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July 30, 2020

Cell-based meat start-up New Age Meats secures additional funding

US cell-based firm New Age Meats has secured additional investment just six months after raising $2.7m in seed funding from a consortium of investors.

By Leonie Barrie

US cell-based firm New Age Meats has secured US$2m from investors just six months after raising $2.7m in seed funding from a consortium of backers.

The California company said the new seed extension funding will help it to continue to develop cell-based, or cultivated, pork products.

Specifically, it plans to further expand its food science department, implement more automation and robotics and continue to attempt to reduce the cost of its first lab-produced product, a pork sausage. 

The seed extension round was led by TechU Ventures, an early stage investment firm specialising in “deep tech”.

Natanel Barookhian, the managing partner of TechU, has joined the company’s board as an observer.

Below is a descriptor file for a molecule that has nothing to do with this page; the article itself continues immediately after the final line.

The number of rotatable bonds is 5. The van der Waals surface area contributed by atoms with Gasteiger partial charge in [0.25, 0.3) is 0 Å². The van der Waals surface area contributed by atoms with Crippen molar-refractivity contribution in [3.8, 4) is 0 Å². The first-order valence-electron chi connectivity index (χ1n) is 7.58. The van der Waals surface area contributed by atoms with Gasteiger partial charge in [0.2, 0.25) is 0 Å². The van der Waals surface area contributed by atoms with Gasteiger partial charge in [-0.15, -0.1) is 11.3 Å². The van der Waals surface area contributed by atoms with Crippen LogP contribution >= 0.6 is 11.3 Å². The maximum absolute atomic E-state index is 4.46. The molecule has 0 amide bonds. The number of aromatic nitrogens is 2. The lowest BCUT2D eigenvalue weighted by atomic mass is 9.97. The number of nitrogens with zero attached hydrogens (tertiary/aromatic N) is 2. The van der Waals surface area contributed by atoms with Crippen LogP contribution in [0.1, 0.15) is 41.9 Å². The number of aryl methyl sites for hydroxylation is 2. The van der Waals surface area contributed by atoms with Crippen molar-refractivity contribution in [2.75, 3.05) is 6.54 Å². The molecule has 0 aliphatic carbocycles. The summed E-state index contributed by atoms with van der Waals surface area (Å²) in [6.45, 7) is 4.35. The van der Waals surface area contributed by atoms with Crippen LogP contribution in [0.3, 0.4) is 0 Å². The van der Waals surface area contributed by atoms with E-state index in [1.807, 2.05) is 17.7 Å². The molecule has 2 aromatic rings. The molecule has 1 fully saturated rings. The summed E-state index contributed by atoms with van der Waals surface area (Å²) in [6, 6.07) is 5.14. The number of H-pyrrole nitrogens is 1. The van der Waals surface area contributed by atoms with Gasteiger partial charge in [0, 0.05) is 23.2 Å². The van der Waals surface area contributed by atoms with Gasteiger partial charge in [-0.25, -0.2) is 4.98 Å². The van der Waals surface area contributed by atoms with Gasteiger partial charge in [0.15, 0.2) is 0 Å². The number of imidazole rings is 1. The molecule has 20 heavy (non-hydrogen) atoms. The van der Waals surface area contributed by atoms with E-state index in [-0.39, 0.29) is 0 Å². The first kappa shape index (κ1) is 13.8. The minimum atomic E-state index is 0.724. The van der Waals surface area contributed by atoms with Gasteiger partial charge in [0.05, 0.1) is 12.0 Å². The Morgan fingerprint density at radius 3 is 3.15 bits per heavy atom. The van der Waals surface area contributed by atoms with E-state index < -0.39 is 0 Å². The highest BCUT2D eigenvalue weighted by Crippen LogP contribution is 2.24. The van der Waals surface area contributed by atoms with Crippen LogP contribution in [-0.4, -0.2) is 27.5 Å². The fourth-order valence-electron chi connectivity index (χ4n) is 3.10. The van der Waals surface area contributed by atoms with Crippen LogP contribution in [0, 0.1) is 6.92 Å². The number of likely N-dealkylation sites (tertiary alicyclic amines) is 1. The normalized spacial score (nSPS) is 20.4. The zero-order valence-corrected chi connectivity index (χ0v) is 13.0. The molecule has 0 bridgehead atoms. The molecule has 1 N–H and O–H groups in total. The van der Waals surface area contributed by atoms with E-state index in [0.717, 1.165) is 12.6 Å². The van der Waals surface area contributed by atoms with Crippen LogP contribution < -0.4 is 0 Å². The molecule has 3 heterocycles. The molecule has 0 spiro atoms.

FF Venture Capital, the lead investor from New Age Meats’ previous round, also participated in the extension, along with follow-on investments from SOSV, Sand Hill Angels, and Siddhi Capital. Guatemala-based Losa Group and members of San Diego Tech Coast Angels also invested this time round. 

New Age Meats CEO Brian Spears said: “Food science is incredibly important to our overall mission. We make meat that consumers prefer to conventional meat. That requires us to invest in understanding how we perceive animal protein. What is the science behind the experience of smelling, seeing, and eating tasty meat? The mission of our company is to make safer meat without slaughter, but we will never be successful unless our products are delicious. With an expanded food science department we are able to deliver on that promise.”

New Age Meats said it is now working towards building a pilot facility, scaling product development and production and getting its first products to market. 

The company was founded in 2018 and is a graduate of IndieBio, a four-month accelerator programme based in California providing $250,000 to early stage biology start-ups. 

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